I chose this book as I like dual time-line stories and this one has the twenties for the past and I am fascinated by the period sandwiched between the two wars. The stories shared are those of Emma, a ballerina who travels the world and Beattie, her Grandmother, a young woman, living in Glasgow in straightened circumstances.
Emma has it all, a nice apartment in London, a long-term relationship with Josh and her career as a famous ballerina when she is forced to take stock following an accident. She returns to her mother in Australia and is given the news that she has inherited Wildflower Hill from her Grandmother. As she starts to clear out the house still packed with Beattie’s belongings she finds a photo that leads her to discover more about her Grandmother’s life.
When the story opens in 1929, Beattie is living in Glasgow with her idealistic father and her downtrodden mother when she is introduced to a man who will alter her life forever.
Not only is this story set between different time-periods but their stories criss-cross between Scotland, England and Australia as we follow their trials and tribulations. For me Beattie’s story was the more compelling of the two as she battles many of life’s injustices, heeding her friend Cora’s words:
“There are two types of women in this world, those who do things and those who have things done to them.”
As the story switches from sleazy clubs to sheep-farming in Australia; from domestic servitude to success and we see Beattie ostracised for being a woman who didn’t follow the social dictates of the time.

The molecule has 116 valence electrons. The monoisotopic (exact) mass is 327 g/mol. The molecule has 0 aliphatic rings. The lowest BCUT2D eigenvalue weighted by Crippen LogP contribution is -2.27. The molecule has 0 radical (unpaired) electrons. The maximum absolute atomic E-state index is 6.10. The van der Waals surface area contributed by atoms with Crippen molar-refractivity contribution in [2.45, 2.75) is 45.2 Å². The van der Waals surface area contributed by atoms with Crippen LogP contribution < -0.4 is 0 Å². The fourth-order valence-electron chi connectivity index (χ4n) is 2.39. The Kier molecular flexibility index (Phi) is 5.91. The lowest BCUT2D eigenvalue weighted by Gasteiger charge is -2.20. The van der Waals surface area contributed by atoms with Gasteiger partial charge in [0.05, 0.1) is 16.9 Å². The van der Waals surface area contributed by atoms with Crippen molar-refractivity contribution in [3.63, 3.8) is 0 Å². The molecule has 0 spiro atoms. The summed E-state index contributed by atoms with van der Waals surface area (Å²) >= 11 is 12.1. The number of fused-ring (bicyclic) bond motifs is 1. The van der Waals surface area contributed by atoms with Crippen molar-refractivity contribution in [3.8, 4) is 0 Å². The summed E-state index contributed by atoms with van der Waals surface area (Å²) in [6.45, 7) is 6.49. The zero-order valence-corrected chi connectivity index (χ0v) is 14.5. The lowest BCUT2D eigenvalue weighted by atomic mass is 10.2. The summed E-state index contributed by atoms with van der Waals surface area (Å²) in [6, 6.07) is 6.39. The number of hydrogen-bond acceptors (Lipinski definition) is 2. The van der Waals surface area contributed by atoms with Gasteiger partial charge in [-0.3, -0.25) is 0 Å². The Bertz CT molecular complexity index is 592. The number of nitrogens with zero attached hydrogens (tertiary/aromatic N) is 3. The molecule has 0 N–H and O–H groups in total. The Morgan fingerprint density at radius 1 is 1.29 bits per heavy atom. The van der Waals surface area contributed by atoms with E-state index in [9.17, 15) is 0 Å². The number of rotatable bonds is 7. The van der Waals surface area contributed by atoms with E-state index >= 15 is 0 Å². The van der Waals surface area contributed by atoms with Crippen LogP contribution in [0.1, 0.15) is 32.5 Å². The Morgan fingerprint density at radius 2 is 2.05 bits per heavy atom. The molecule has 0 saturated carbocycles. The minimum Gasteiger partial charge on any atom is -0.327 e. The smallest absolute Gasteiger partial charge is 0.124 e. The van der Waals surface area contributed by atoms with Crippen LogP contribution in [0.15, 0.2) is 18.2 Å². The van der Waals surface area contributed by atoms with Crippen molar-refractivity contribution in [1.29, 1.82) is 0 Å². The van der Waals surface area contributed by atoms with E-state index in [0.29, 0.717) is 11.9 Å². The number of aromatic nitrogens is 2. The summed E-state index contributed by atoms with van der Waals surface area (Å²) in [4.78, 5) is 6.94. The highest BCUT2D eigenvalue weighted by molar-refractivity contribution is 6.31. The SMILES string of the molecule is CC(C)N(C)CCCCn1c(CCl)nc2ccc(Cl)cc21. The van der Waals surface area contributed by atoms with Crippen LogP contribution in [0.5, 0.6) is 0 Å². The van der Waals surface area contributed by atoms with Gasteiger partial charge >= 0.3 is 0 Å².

Beattie’s story is far more interesting as she battles against the odds as the reader is constantly reminded that Emma’s life as a ballerina was a cossetted existence, because of this she was selfish until she goes to Wildflower Hill and learns more about her Grandmother’s life and appreciates those around her and takes the time to reassess her life and her values.
There were a couple of places in the book where the timing of events were muddled which should have been captured prior to going to print but these were minor and didn’t spoil the flow of this tale that touches on a number of issues that a woman such of Beattie would have encountered. There were some lovely touches where the narrative linked the two women’s lives however, I didn’t feel Wildflower Hill compared directly to Kate Morton’s books, as the publicity suggests. because although this is a dual time zone tale it didn’t have the same element of mystery. As book with two linked stories this made for an enjoyable foray into not only a different time period but also cross continents.